Staphylococcus aureus (S. aureus) is a bacterium that colonizes by far more than half of the skin and the mucosa of adults, usually without causing infections....

Im Focus: A quantum walk of photons

Physicists from the University of Würzburg are capable of generating identical looking single light particles at the push of a button. Two new studies now demonstrate the potential this method holds.

The quantum computer has fuelled the imagination of scientists for decades: It is based on fundamentally different phenomena than a conventional computer....

Im Focus: Turmoil in sluggish electrons’ existence

An international team of physicists has monitored the scattering behaviour of electrons in a non-conducting material in real-time. Their insights could be beneficial for radiotherapy.

We can refer to electrons in non-conducting materials as ‘sluggish’. Typically, they remain fixed in a location, deep inside an atomic composite. It is hence...

Im Focus: Wafer-thin Magnetic Materials Developed for Future Quantum Technologies

Two-dimensional magnetic structures are regarded as a promising material for new types of data storage, since the magnetic properties of individual molecular building blocks can be investigated and modified. For the first time, researchers have now produced a wafer-thin ferrimagnet, in which molecules with different magnetic centers arrange themselves on a gold surface to form a checkerboard pattern. Scientists at the Swiss Nanoscience Institute at the University of Basel and the Paul Scherrer Institute published their findings in the journal Nature Communications.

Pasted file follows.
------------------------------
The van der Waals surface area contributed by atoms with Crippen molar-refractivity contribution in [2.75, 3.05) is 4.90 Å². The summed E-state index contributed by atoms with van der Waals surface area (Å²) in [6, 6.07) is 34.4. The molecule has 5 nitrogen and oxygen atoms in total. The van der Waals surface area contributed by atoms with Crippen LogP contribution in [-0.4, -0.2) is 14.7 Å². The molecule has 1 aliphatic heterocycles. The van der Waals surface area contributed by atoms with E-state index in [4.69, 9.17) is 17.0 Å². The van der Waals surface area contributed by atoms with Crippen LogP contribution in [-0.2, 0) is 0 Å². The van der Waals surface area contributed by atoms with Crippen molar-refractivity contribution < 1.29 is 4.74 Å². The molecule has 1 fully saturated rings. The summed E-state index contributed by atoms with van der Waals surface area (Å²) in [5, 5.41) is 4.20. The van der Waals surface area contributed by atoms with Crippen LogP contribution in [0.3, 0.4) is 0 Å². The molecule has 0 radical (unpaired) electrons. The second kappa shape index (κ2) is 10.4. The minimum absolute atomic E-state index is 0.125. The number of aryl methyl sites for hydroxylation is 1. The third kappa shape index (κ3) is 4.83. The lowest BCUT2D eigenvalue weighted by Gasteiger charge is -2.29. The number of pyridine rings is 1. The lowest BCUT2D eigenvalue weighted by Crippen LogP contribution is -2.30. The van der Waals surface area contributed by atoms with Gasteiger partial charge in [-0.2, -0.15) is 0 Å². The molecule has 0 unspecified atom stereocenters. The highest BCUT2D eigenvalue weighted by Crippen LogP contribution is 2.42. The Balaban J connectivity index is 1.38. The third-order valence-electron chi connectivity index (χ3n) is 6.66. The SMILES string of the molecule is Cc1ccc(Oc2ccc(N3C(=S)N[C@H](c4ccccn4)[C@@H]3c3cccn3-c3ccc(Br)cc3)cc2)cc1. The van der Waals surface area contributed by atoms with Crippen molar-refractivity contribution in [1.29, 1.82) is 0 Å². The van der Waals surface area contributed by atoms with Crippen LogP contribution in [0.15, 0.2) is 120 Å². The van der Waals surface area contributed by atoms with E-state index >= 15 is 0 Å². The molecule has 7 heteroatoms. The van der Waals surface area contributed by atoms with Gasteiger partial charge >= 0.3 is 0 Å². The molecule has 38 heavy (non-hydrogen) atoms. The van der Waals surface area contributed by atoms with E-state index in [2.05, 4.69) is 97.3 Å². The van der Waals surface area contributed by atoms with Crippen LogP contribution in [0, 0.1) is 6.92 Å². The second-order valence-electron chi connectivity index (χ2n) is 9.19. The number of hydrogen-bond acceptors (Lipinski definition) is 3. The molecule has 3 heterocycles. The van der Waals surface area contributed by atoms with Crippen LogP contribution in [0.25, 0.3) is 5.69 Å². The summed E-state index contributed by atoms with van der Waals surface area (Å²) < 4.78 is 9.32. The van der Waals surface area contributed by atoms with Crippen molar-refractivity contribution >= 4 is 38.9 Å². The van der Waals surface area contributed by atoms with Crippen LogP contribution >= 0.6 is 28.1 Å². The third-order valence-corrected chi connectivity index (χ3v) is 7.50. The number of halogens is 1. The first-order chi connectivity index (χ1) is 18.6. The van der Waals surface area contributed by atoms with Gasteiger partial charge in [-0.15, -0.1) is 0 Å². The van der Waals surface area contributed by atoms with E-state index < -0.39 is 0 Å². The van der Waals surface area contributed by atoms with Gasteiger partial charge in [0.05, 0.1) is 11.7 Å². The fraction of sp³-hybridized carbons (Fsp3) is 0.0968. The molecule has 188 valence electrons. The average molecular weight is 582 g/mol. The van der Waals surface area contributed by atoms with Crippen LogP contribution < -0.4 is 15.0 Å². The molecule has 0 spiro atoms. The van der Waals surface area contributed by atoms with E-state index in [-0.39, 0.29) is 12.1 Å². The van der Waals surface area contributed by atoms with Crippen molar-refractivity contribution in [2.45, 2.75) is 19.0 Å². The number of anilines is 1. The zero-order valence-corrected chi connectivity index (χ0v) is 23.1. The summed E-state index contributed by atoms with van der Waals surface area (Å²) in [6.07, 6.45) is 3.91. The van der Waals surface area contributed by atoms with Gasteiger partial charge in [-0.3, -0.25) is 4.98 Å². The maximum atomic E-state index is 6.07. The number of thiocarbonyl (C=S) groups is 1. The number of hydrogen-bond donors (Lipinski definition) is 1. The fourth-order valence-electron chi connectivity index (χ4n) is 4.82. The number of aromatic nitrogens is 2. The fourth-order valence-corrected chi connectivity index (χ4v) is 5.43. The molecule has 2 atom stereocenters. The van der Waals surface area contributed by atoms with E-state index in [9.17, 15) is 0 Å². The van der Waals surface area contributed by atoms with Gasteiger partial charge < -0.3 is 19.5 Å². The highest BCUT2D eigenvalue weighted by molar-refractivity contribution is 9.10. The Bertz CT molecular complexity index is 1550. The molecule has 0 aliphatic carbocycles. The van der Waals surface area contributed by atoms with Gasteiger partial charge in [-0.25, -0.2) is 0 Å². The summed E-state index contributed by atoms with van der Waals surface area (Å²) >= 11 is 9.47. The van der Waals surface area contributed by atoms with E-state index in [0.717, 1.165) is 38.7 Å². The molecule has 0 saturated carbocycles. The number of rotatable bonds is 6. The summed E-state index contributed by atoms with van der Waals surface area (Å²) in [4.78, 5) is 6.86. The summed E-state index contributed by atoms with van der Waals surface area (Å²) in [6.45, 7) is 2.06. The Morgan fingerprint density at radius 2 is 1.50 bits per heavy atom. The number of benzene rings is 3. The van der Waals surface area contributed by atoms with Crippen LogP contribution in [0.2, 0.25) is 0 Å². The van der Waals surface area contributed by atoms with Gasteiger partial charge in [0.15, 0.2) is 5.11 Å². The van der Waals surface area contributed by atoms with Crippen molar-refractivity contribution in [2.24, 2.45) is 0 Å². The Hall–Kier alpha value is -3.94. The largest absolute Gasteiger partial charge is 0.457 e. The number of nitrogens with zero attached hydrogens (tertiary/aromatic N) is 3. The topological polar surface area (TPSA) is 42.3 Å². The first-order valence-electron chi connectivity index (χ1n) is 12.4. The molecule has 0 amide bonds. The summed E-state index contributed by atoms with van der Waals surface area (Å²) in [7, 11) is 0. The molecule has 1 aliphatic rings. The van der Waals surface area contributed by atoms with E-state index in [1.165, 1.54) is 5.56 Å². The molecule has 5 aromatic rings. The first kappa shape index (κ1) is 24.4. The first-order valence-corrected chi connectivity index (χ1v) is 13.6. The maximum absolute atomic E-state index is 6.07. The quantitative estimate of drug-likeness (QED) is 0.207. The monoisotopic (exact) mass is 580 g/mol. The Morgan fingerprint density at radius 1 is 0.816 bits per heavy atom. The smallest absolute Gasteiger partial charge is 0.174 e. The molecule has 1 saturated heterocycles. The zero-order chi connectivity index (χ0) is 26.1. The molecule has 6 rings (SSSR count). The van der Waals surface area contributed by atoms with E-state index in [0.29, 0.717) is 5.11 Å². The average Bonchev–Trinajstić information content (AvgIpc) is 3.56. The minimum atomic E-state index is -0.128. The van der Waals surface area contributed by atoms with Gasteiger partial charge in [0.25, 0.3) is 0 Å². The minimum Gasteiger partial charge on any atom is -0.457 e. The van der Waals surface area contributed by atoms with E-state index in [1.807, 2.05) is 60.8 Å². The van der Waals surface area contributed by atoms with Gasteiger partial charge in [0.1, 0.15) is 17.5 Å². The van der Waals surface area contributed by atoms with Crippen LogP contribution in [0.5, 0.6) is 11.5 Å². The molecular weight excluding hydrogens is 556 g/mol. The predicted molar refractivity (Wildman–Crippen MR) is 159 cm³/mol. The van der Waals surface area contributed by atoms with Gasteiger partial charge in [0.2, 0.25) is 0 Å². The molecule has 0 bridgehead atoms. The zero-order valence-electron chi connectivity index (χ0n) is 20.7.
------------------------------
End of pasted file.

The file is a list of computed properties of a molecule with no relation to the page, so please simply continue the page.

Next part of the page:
Ferrimagnets are composed of two centers which are magnetized at different strengths and point in opposing directions. Two-dimensional, quasi-flat ferrimagnets...

Im Focus: World's thinnest hologram paves path to new 3-D world

Nano-hologram paves way for integration of 3-D holography into everyday electronics

An Australian-Chinese research team has created the world's thinnest hologram, paving the way towards the integration of 3D holography into everyday...

All Focus news of the innovation-report >>>

Anzeige

Anzeige

Event News

Marine Conservation: IASS Contributes to UN Ocean Conference in New York on 5-9 June

24.05.2017 | Event News

AWK Aachen Machine Tool Colloquium 2017: Internet of Production for Agile Enterprises

23.05.2017 | Event News

Dortmund MST Conference presents Individualized Healthcare Solutions with micro and nanotechnology

22.05.2017 | Event News

 
Latest News

How herpesviruses win the footrace against the immune system

26.05.2017 | Life Sciences

Water forms 'spine of hydration' around DNA, group finds

26.05.2017 | Life Sciences

First Juno science results supported by University of Leicester's Jupiter 'forecast'

26.05.2017 | Physics and Astronomy

VideoLinks
B2B-VideoLinks
More VideoLinks >>>